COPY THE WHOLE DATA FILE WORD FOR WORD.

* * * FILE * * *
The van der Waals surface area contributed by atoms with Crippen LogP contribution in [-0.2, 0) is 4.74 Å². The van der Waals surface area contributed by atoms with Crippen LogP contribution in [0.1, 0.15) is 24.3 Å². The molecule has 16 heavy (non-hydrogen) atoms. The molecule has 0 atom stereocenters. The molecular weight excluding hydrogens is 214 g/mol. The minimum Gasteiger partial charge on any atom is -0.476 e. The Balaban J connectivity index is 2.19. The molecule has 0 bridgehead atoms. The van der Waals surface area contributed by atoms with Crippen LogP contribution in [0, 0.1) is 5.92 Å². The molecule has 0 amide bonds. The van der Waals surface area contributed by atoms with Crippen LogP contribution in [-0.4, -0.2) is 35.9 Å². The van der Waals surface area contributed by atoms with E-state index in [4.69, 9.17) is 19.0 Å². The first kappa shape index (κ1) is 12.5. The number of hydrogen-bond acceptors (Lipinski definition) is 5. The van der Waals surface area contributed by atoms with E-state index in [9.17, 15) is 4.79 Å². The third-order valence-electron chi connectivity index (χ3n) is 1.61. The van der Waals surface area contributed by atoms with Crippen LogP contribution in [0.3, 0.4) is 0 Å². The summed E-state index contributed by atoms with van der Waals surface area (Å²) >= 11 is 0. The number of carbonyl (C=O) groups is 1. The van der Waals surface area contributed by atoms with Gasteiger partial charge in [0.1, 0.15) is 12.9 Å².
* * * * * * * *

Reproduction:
The van der Waals surface area contributed by atoms with Crippen LogP contribution in [-0.2, 0) is 4.74 Å². The van der Waals surface area contributed by atoms with Crippen LogP contribution in [0.1, 0.15) is 24.3 Å². The molecule has 16 heavy (non-hydrogen) atoms. The molecule has 0 atom stereocenters. The molecular weight excluding hydrogens is 214 g/mol. The minimum Gasteiger partial charge on any atom is -0.476 e. The Balaban J connectivity index is 2.19. The molecule has 0 bridgehead atoms. The van der Waals surface area contributed by atoms with Crippen LogP contribution in [0, 0.1) is 5.92 Å². The molecule has 0 amide bonds. The van der Waals surface area contributed by atoms with Crippen LogP contribution in [-0.4, -0.2) is 35.9 Å². The van der Waals surface area contributed by atoms with E-state index in [4.69, 9.17) is 19.0 Å². The first kappa shape index (κ1) is 12.5. The number of hydrogen-bond acceptors (Lipinski definition) is 5. The van der Waals surface area contributed by atoms with E-state index in [9.17, 15) is 4.79 Å². The third-order valence-electron chi connectivity index (χ3n) is 1.61. The van der Waals surface area contributed by atoms with Crippen LogP contribution in [0.3, 0.4) is 0 Å². The summed E-state index contributed by atoms with van der Waals surface area (Å²) >= 11 is 0. The number of carbonyl (C=O) groups is 1. The van der Waals surface area contributed by atoms with Gasteiger partial charge in [0.1, 0.15) is 12.9 Å².